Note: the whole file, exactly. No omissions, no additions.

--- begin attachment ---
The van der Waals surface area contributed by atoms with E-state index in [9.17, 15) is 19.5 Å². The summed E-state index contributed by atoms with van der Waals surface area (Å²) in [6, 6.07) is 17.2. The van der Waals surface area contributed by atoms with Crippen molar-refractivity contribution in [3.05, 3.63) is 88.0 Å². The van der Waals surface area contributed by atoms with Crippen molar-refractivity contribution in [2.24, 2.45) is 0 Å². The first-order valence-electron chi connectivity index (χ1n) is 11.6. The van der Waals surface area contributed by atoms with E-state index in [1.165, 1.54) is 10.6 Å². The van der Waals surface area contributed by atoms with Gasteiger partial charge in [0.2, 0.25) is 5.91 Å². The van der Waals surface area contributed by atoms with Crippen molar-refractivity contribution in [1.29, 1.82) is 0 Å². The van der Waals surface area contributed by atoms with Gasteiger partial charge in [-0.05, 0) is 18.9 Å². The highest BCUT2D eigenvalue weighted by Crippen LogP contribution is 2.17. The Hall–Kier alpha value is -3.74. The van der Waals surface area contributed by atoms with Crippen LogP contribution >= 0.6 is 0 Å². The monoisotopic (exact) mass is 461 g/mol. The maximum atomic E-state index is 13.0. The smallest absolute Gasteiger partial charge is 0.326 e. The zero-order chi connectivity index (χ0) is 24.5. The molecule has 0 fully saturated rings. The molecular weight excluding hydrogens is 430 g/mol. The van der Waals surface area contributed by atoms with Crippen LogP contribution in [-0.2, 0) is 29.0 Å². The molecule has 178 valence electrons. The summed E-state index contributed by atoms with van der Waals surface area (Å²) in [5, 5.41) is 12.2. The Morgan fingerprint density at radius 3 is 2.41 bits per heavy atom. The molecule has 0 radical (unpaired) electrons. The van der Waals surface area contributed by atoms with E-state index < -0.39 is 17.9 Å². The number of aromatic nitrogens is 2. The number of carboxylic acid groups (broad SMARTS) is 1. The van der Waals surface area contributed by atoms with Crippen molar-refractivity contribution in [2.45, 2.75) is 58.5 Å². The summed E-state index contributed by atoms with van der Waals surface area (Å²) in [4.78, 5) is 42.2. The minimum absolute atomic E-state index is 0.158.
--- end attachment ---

The van der Waals surface area contributed by atoms with E-state index in [9.17, 15) is 19.5 Å². The summed E-state index contributed by atoms with van der Waals surface area (Å²) in [6, 6.07) is 17.2. The van der Waals surface area contributed by atoms with Crippen molar-refractivity contribution in [3.05, 3.63) is 88.0 Å². The van der Waals surface area contributed by atoms with Crippen molar-refractivity contribution in [2.24, 2.45) is 0 Å². The first-order valence-electron chi connectivity index (χ1n) is 11.6. The van der Waals surface area contributed by atoms with E-state index in [1.165, 1.54) is 10.6 Å². The van der Waals surface area contributed by atoms with Gasteiger partial charge in [0.2, 0.25) is 5.91 Å². The van der Waals surface area contributed by atoms with Crippen molar-refractivity contribution in [1.29, 1.82) is 0 Å². The van der Waals surface area contributed by atoms with Gasteiger partial charge in [-0.05, 0) is 18.9 Å². The highest BCUT2D eigenvalue weighted by Crippen LogP contribution is 2.17. The Hall–Kier alpha value is -3.74. The van der Waals surface area contributed by atoms with Crippen LogP contribution >= 0.6 is 0 Å². The monoisotopic (exact) mass is 461 g/mol. The maximum atomic E-state index is 13.0. The smallest absolute Gasteiger partial charge is 0.326 e. The zero-order chi connectivity index (χ0) is 24.5. The molecule has 0 fully saturated rings. The molecular weight excluding hydrogens is 430 g/mol. The van der Waals surface area contributed by atoms with Crippen LogP contribution in [-0.2, 0) is 29.0 Å². The molecule has 178 valence electrons. The summed E-state index contributed by atoms with van der Waals surface area (Å²) in [5, 5.41) is 12.2. The Morgan fingerprint density at radius 3 is 2.41 bits per heavy atom. The molecule has 0 radical (unpaired) electrons. The van der Waals surface area contributed by atoms with E-state index < -0.39 is 17.9 Å². The number of aromatic nitrogens is 2. The number of carboxylic acid groups (broad SMARTS) is 1. The van der Waals surface area contributed by atoms with Crippen molar-refractivity contribution in [2.45, 2.75) is 58.5 Å². The summed E-state index contributed by atoms with van der Waals surface area (Å²) in [4.78, 5) is 42.2. The minimum absolute atomic E-state index is 0.158.